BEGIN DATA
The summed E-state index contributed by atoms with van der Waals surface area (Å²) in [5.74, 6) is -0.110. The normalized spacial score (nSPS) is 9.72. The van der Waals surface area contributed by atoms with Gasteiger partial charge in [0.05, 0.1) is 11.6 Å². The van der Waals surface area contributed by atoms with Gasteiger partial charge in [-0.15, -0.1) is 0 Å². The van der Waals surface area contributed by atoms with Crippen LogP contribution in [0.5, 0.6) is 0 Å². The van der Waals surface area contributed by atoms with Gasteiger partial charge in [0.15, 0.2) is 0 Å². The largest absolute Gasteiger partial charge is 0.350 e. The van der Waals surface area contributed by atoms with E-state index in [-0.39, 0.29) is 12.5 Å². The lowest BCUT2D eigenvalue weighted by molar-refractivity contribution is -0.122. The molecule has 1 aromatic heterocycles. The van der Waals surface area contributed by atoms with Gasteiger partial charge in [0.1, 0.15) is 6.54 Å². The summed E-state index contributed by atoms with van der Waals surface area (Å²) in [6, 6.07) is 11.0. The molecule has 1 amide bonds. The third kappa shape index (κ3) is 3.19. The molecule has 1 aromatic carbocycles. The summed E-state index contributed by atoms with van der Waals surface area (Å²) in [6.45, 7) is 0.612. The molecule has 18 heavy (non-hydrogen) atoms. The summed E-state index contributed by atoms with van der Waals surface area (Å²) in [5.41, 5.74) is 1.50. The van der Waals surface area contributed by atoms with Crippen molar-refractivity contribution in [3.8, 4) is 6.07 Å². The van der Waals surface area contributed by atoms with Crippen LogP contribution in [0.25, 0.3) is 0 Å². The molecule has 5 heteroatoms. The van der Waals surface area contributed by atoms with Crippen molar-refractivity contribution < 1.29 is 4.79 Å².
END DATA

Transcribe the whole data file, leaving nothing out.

The summed E-state index contributed by atoms with van der Waals surface area (Å²) in [5.74, 6) is -0.110. The normalized spacial score (nSPS) is 9.72. The van der Waals surface area contributed by atoms with Gasteiger partial charge in [0.05, 0.1) is 11.6 Å². The van der Waals surface area contributed by atoms with Gasteiger partial charge in [-0.15, -0.1) is 0 Å². The van der Waals surface area contributed by atoms with Crippen LogP contribution in [0.5, 0.6) is 0 Å². The van der Waals surface area contributed by atoms with Gasteiger partial charge in [0.15, 0.2) is 0 Å². The largest absolute Gasteiger partial charge is 0.350 e. The van der Waals surface area contributed by atoms with E-state index in [-0.39, 0.29) is 12.5 Å². The lowest BCUT2D eigenvalue weighted by molar-refractivity contribution is -0.122. The molecule has 1 aromatic heterocycles. The van der Waals surface area contributed by atoms with Gasteiger partial charge in [0.1, 0.15) is 6.54 Å². The summed E-state index contributed by atoms with van der Waals surface area (Å²) in [6, 6.07) is 11.0. The molecule has 1 amide bonds. The third kappa shape index (κ3) is 3.19. The molecule has 1 aromatic carbocycles. The summed E-state index contributed by atoms with van der Waals surface area (Å²) in [6.45, 7) is 0.612. The molecule has 18 heavy (non-hydrogen) atoms. The summed E-state index contributed by atoms with van der Waals surface area (Å²) in [5.41, 5.74) is 1.50. The van der Waals surface area contributed by atoms with Crippen molar-refractivity contribution in [3.8, 4) is 6.07 Å². The van der Waals surface area contributed by atoms with Crippen LogP contribution in [0.25, 0.3) is 0 Å². The molecule has 5 heteroatoms. The van der Waals surface area contributed by atoms with Crippen molar-refractivity contribution < 1.29 is 4.79 Å².